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Name a more iconic duo than Jimmy Butler and the Heat

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In his first moment in the spotlight as a member of the Miami Heat last fall, Jimmy Butler failed.

It was the rigorous conditioning test the Heat put players through before training camp that is legend within the league. Some athletic trainers claim it’s the most demanding such test in all of the NBA or NFL.

For some players, it takes months to get ready for.

To be admitted to training camp, a player has to run the length of the court 10 times in under a minute. Then two minutes recovery. Then again. Two minutes recovery. Then again. And again. And again.

It’s so fierce that by the time he was a multi-time champ, Dwyane Wade pulled rank and opted out of it every fall.

Just as Butler’s first try was set to begin, Pat Riley, team president and franchise godfather, appeared on the sideline. Butler saw him, his adrenaline immediately pumping.

For the first several rounds, Butler was flying through the drill. But by the fifth round, his back stiffened; he’d gone too hard. When it was over, Butler had failed.

The next morning, Butler was up before 4 a.m., going back into the gym getting ready to try it again. As he did so, he was almost afraid to look at his phone. He could see the headline, “$140 million max player fails conditioning test.”

It didn’t come. The Heat kept it quiet; they didn’t want to shame him. They wanted to support him.

But his 4 a.m. practices became public. And within days teammates were joining him, tweeting their arrival at the gym at 3:30 a.m.

Butler never felt so much at home.

It’s hard to explain how much Riley and head coach Erik Spoelstra love Butler. They’ve had a few players like this over the past 25 years.

Alonzo Mourning. Tim Hardaway. Wade. Udonis Haslem.

But never have they fallen faster and harder than they have for Butler, the type of hard-nosed, team-focused, no-nonsense leader they would create in a laboratory if they could. Even Wade, who has taken on a sort of captain emeritus role, is smitten.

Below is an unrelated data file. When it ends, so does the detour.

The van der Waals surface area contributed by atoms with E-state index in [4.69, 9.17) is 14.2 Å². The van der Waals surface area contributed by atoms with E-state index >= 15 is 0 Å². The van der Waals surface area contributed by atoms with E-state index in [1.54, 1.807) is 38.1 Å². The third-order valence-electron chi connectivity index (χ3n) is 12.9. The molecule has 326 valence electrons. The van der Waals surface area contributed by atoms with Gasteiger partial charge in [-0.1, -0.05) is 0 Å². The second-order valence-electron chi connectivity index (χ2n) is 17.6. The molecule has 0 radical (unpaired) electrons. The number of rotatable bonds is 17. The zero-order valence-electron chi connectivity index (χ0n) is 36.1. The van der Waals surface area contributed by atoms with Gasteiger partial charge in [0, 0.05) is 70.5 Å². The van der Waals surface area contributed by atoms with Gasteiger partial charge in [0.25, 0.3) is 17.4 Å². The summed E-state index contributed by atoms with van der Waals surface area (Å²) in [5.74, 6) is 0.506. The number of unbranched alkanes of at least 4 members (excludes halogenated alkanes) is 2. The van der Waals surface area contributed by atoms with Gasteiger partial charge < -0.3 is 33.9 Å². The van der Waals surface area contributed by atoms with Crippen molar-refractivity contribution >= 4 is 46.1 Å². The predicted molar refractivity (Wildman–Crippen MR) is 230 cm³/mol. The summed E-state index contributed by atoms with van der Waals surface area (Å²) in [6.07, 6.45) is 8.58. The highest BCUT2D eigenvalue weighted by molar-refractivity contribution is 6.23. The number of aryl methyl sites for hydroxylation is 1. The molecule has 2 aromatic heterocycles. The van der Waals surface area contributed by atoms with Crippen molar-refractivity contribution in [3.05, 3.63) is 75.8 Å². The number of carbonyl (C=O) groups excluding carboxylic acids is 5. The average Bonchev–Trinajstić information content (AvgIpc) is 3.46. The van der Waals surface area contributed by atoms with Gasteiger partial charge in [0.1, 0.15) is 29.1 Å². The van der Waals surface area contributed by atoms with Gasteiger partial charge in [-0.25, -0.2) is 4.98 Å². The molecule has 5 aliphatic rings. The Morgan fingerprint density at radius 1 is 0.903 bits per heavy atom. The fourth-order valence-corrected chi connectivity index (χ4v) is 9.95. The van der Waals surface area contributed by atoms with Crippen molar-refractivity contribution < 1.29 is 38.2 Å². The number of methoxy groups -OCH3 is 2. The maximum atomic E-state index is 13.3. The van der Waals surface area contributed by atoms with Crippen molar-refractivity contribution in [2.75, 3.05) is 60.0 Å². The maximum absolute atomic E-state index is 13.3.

“[Wade’s] always in my phone, telling me about the game, what to look for,” Butler said. “He’s been a huge help. He’s the first person that texts me tonight whenever I get back to the locker room.”

Spoelstra, who barely blinks or sleeps when he gets into playoff mode, was stoic on the sidelines Monday night. Riley, attending his first game in the Florida bubble, was seated in the upper deck. But their hearts were probably leaping in their chest when they saw Butler put in 15 fourth-quarter points as the Heat beat the top-seeded Milwaukee Bucks 115-104 to take a 1-0 lead.

“He just fits everything about us, our fabric and who we are,” Spoelstra said. “These are extreme circumstances, they’re not easy for anybody. And you need a level of discipline, of structure, and camaraderie. Jimmy, despite what, probably, the narrative is out there, he’s a very likable guy in the locker room, and I think that helps in a setting like this.”

Let’s be clear. There are times when Butler rankles his teammates, his coaches and his front office. And there are times when they do so to him. In the past, these moments have sometimes defined Butler.

Two teams traded him. Another, the Philadelphia 76ers, didn’t prioritize keeping him. That’s the resume of a journeyman not a superstar.

The difference is that the Heat, led by Riley’s long-honed principles for team building, don’t mind a little friction. They even welcome a reasonable dosage of it, because handling it and moving on is productive. Riley, and by extension Spoelstra, believes it can sharpen senses, deepen bonds and create trust.

The Heat played like a team that trusted Butler unconditionally in Game 1. Even though he’d played through a shoulder injury at the end of the quarterfinals against the Indiana Pacers, he looked rested and healthy while pouring out energy at both ends of the floor, finishing with a playoff-career-high 40 points.

Defensively, Butler fought through screens, challenged shots and chased Bucks everywhere. On offense, he challenged Milwaukee’s famously tough interior defense, repeatedly darting into the paint to draw fouls. Butler drew nine fouls and earned 13 free throws, a vital part of the Heat game plan. Overall, the Heat outscored the Bucks by 11 points off of free throws.

The rest of Butler’s teammates, from rookie Tyler Herro to veteran Goran Dragic, fed off of him. Their team defensive energy and fidelity to the game plan of clogging Giannis Antetokounmpo‘s driving lanes worked.

In the fourth, it was a stream of Butler jumpers that slammed the door on the comeback win. Relying on Butler to make such shots isn’t the best strategy; he had a relatively poor shooting season. But the Heat know they can rely on Butler for something every game, and he made all four of his field goal attempts outside of the paint in the fourth quarter of Game 1, including his second 3 of the night.

Worrying about failing has long since left Butler’s mind.

“Confidence for us comes from what we do every single day,” Butler said. “We work so hard, we practice like we’re supposed to practice, we study film like we’re supposed to study film. That’s what we bank on every single second of every game. There are no nerves in this because we are so confident we are working to be great, not just good, great. So we have that in our corner.”

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